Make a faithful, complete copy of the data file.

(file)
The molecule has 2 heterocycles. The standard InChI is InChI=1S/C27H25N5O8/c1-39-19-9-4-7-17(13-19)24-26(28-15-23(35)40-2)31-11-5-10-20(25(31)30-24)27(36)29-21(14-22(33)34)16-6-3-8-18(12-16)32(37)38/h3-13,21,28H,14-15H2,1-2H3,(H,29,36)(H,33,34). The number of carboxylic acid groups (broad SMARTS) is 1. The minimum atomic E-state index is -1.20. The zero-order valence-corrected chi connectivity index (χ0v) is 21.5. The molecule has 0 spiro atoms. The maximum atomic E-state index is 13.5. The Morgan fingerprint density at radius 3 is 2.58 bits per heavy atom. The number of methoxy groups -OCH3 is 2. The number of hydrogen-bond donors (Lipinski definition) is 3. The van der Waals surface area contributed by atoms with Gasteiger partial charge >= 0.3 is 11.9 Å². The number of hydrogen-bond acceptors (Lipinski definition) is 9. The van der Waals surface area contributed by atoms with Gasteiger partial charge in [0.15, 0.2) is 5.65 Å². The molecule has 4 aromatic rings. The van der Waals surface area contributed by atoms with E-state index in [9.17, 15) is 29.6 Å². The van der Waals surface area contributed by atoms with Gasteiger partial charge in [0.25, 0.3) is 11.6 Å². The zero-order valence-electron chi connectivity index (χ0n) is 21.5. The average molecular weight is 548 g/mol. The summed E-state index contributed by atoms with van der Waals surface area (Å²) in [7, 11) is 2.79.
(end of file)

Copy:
The molecule has 2 heterocycles. The standard InChI is InChI=1S/C27H25N5O8/c1-39-19-9-4-7-17(13-19)24-26(28-15-23(35)40-2)31-11-5-10-20(25(31)30-24)27(36)29-21(14-22(33)34)16-6-3-8-18(12-16)32(37)38/h3-13,21,28H,14-15H2,1-2H3,(H,29,36)(H,33,34). The number of carboxylic acid groups (broad SMARTS) is 1. The minimum atomic E-state index is -1.20. The zero-order valence-corrected chi connectivity index (χ0v) is 21.5. The molecule has 0 spiro atoms. The maximum atomic E-state index is 13.5. The Morgan fingerprint density at radius 3 is 2.58 bits per heavy atom. The number of methoxy groups -OCH3 is 2. The number of hydrogen-bond donors (Lipinski definition) is 3. The van der Waals surface area contributed by atoms with Gasteiger partial charge >= 0.3 is 11.9 Å². The number of hydrogen-bond acceptors (Lipinski definition) is 9. The van der Waals surface area contributed by atoms with Gasteiger partial charge in [0.15, 0.2) is 5.65 Å². The molecule has 4 aromatic rings. The van der Waals surface area contributed by atoms with E-state index in [9.17, 15) is 29.6 Å². The van der Waals surface area contributed by atoms with Gasteiger partial charge in [0.25, 0.3) is 11.6 Å². The zero-order valence-electron chi connectivity index (χ0n) is 21.5. The average molecular weight is 548 g/mol. The summed E-state index contributed by atoms with van der Waals surface area (Å²) in [7, 11) is 2.79.